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Army celebrates International Day of United Nations Peacekeepers

British service personnel continue to represent the country on the world stage through various United Nations (UN) deployments, as they have done so for decades, with the International Day due to be marked on 29 May 22.

The distinctive sight of the blue headdress of UN Peacekeepers, drawn from nations across the planet, has become common to many due to the extensive media coverage of the operations they have embarked on.

But this was not always the case - between 1948-1988, the UN deployed peacekeepers on just 13 occasions; however, in the following five years, they were called upon a further 20 times.

The collapse of the Soviet Union dramatically altered the political and security landscape of Europe and beyond, which caused an array of conflicts to break out almost immediately.

A sudden lack of a significant peer adversary for the Western powers, coupled with the potential for humanitarian issues to spill across borders, made the use of UN peacekeepers a much more palatable prospect.

The UK took a leading role in this wave of humanitarianism, having both a highly capable, trusted military and a seat on the prestigious Security Council.

In probably the most recognisable of these new missions, thousands of British peacekeepers deployed to Bosnia-Herzegovina in 1992, under Operation Grapple, to ensure the country was stable enough for peace talks to take place between warring parties.

A small detachment of soldiers remained, with authority long since transferred to the European Union, in the Western Balkans state until as recently as 2020.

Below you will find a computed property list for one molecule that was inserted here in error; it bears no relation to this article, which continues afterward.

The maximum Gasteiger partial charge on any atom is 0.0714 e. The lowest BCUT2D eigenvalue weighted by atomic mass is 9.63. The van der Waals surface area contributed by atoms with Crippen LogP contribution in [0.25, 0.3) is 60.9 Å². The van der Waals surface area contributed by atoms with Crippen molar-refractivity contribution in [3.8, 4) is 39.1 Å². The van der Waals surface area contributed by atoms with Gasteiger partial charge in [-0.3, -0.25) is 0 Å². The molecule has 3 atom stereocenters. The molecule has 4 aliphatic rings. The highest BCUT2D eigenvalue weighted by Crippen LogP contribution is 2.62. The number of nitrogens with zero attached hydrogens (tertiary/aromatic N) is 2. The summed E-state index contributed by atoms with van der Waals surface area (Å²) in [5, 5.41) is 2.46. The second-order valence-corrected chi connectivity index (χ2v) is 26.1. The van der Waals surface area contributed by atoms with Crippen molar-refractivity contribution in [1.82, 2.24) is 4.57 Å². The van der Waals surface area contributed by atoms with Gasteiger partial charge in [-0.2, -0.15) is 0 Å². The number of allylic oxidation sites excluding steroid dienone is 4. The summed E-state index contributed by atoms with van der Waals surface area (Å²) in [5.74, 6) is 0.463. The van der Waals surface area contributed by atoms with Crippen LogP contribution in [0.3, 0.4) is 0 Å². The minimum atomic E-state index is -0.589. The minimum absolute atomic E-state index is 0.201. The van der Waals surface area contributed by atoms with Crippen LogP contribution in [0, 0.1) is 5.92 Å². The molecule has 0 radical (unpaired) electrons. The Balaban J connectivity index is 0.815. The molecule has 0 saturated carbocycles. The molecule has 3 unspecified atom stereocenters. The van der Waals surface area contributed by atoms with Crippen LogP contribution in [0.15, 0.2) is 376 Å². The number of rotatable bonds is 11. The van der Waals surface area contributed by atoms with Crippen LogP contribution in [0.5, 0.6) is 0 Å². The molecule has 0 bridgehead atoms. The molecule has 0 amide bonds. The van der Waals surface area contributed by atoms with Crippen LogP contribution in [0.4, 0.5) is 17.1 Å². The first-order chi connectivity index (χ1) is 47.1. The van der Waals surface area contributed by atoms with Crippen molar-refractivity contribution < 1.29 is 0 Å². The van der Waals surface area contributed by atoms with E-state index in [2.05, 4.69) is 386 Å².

The UK's most significant contributions to UN peacekeeping today are comprised of Operation Tosca, where 250 troops help patrol the Buffer Zone in Cyprus, and Operation Newcombe, which sees a similar number of personnel collect intelligence on long-range patrols in Mali. 

At the time of writing, 21 Engineer Regiment and elements of the Royal Monmouthshire Royal Engineers (Militia) are deployed in Cyprus while the Royal Irish Regiment and Queen's Dragoon Guards make up the British presence in Mali.

Lieutenant Colonel Bishop, Commanding Officer (CO) of 21 Engineer Regiment, said: "Peacekeeping poses some unique challenges that I have not experienced elsewhere in my career.

"The soldiers understand the importance of this mission and are eager to put the British Army's world-leading training to good effect. My Royal Monmouthshire Reservists are now indistinguishable from my regulars; indeed, they bring skills and outlooks that can make contributions to our peacekeeping mission."

Other recent examples of support to UN missions include deployments to Somalia and South Sudan.